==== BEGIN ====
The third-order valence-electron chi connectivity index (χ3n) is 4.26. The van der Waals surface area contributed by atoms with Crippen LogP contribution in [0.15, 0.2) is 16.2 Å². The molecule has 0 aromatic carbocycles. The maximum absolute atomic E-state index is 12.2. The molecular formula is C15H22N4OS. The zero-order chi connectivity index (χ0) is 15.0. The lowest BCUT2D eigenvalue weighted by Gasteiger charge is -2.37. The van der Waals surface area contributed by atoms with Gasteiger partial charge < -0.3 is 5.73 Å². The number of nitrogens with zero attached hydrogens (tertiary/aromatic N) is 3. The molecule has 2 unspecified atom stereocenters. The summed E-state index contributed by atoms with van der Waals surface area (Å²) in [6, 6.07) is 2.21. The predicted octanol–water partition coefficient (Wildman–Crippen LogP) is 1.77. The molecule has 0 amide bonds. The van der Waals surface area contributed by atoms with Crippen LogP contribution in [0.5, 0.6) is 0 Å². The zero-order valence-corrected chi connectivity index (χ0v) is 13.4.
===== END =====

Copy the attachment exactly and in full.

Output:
The third-order valence-electron chi connectivity index (χ3n) is 4.26. The van der Waals surface area contributed by atoms with Crippen LogP contribution in [0.15, 0.2) is 16.2 Å². The molecule has 0 aromatic carbocycles. The maximum absolute atomic E-state index is 12.2. The molecular formula is C15H22N4OS. The zero-order chi connectivity index (χ0) is 15.0. The lowest BCUT2D eigenvalue weighted by Gasteiger charge is -2.37. The van der Waals surface area contributed by atoms with Gasteiger partial charge < -0.3 is 5.73 Å². The number of nitrogens with zero attached hydrogens (tertiary/aromatic N) is 3. The molecule has 2 unspecified atom stereocenters. The summed E-state index contributed by atoms with van der Waals surface area (Å²) in [6, 6.07) is 2.21. The predicted octanol–water partition coefficient (Wildman–Crippen LogP) is 1.77. The molecule has 0 amide bonds. The van der Waals surface area contributed by atoms with Crippen LogP contribution in [0.5, 0.6) is 0 Å². The zero-order valence-corrected chi connectivity index (χ0v) is 13.4.